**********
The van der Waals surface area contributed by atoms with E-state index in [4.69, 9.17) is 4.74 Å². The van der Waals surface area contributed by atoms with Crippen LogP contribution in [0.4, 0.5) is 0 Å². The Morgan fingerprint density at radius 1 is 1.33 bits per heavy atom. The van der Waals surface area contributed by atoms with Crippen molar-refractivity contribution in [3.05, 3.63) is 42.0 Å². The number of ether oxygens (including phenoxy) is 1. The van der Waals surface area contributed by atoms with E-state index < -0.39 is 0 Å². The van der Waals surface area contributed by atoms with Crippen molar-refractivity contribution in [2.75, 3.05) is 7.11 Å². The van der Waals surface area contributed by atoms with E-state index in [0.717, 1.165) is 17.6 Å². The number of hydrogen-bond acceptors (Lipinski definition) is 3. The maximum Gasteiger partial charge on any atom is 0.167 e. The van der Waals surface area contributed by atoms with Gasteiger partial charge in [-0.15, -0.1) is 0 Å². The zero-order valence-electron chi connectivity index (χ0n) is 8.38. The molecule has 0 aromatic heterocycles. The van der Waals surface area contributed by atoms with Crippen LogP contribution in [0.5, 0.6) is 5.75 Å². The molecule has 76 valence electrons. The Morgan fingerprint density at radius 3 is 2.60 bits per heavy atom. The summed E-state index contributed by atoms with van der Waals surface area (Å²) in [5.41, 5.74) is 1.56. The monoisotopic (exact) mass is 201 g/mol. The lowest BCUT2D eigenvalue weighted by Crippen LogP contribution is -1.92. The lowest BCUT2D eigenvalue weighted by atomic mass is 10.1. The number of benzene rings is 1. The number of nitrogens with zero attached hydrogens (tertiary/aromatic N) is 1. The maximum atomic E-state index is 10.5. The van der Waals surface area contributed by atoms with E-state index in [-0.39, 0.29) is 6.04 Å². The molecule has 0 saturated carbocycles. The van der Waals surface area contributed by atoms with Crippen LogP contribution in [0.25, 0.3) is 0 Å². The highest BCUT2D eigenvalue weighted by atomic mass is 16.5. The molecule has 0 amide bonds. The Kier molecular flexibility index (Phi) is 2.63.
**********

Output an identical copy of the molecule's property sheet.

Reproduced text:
The van der Waals surface area contributed by atoms with E-state index in [4.69, 9.17) is 4.74 Å². The van der Waals surface area contributed by atoms with Crippen LogP contribution in [0.4, 0.5) is 0 Å². The Morgan fingerprint density at radius 1 is 1.33 bits per heavy atom. The van der Waals surface area contributed by atoms with Crippen molar-refractivity contribution in [3.05, 3.63) is 42.0 Å². The number of ether oxygens (including phenoxy) is 1. The van der Waals surface area contributed by atoms with E-state index < -0.39 is 0 Å². The van der Waals surface area contributed by atoms with Crippen molar-refractivity contribution in [2.75, 3.05) is 7.11 Å². The van der Waals surface area contributed by atoms with E-state index in [0.717, 1.165) is 17.6 Å². The number of hydrogen-bond acceptors (Lipinski definition) is 3. The maximum Gasteiger partial charge on any atom is 0.167 e. The van der Waals surface area contributed by atoms with Gasteiger partial charge in [-0.15, -0.1) is 0 Å². The zero-order valence-electron chi connectivity index (χ0n) is 8.38. The molecule has 0 aromatic heterocycles. The van der Waals surface area contributed by atoms with Crippen LogP contribution in [0.5, 0.6) is 5.75 Å². The molecule has 76 valence electrons. The Morgan fingerprint density at radius 3 is 2.60 bits per heavy atom. The summed E-state index contributed by atoms with van der Waals surface area (Å²) in [5.41, 5.74) is 1.56. The monoisotopic (exact) mass is 201 g/mol. The lowest BCUT2D eigenvalue weighted by Crippen LogP contribution is -1.92. The lowest BCUT2D eigenvalue weighted by atomic mass is 10.1. The number of benzene rings is 1. The number of nitrogens with zero attached hydrogens (tertiary/aromatic N) is 1. The maximum atomic E-state index is 10.5. The van der Waals surface area contributed by atoms with E-state index in [-0.39, 0.29) is 6.04 Å². The molecule has 0 saturated carbocycles. The van der Waals surface area contributed by atoms with Crippen LogP contribution in [0.25, 0.3) is 0 Å². The highest BCUT2D eigenvalue weighted by atomic mass is 16.5. The molecule has 0 amide bonds. The Kier molecular flexibility index (Phi) is 2.63.